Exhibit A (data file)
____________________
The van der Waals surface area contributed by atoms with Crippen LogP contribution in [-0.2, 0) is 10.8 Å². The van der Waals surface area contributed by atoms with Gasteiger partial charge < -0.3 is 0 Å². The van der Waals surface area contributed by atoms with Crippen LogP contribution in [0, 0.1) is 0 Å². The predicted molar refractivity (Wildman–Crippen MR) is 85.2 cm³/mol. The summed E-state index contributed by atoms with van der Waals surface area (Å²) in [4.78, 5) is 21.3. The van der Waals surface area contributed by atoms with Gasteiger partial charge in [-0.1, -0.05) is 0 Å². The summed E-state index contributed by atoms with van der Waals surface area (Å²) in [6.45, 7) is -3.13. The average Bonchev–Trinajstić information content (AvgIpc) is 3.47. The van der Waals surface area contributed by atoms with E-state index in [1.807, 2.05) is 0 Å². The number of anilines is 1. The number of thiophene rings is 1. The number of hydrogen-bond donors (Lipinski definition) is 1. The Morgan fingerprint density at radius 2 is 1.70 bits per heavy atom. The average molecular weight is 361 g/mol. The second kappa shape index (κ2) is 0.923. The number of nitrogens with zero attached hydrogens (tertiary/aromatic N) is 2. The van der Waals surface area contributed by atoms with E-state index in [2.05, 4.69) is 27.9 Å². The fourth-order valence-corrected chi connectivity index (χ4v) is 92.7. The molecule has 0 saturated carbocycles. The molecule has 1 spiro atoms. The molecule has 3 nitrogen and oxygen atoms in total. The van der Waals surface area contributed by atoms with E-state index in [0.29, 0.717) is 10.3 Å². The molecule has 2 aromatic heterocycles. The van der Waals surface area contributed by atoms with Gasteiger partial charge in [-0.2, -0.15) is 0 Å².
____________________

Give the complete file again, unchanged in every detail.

The van der Waals surface area contributed by atoms with Crippen LogP contribution in [-0.2, 0) is 10.8 Å². The van der Waals surface area contributed by atoms with Gasteiger partial charge < -0.3 is 0 Å². The van der Waals surface area contributed by atoms with Crippen LogP contribution in [0, 0.1) is 0 Å². The predicted molar refractivity (Wildman–Crippen MR) is 85.2 cm³/mol. The summed E-state index contributed by atoms with van der Waals surface area (Å²) in [4.78, 5) is 21.3. The van der Waals surface area contributed by atoms with Gasteiger partial charge in [-0.1, -0.05) is 0 Å². The summed E-state index contributed by atoms with van der Waals surface area (Å²) in [6.45, 7) is -3.13. The average Bonchev–Trinajstić information content (AvgIpc) is 3.47. The van der Waals surface area contributed by atoms with E-state index in [1.807, 2.05) is 0 Å². The number of anilines is 1. The number of thiophene rings is 1. The number of hydrogen-bond donors (Lipinski definition) is 1. The Morgan fingerprint density at radius 2 is 1.70 bits per heavy atom. The average molecular weight is 361 g/mol. The second kappa shape index (κ2) is 0.923. The number of nitrogens with zero attached hydrogens (tertiary/aromatic N) is 2. The van der Waals surface area contributed by atoms with E-state index in [2.05, 4.69) is 27.9 Å². The fourth-order valence-corrected chi connectivity index (χ4v) is 92.7. The molecule has 0 saturated carbocycles. The molecule has 1 spiro atoms. The molecule has 3 nitrogen and oxygen atoms in total. The van der Waals surface area contributed by atoms with E-state index in [0.29, 0.717) is 10.3 Å². The molecule has 2 aromatic heterocycles. The van der Waals surface area contributed by atoms with Gasteiger partial charge in [-0.2, -0.15) is 0 Å².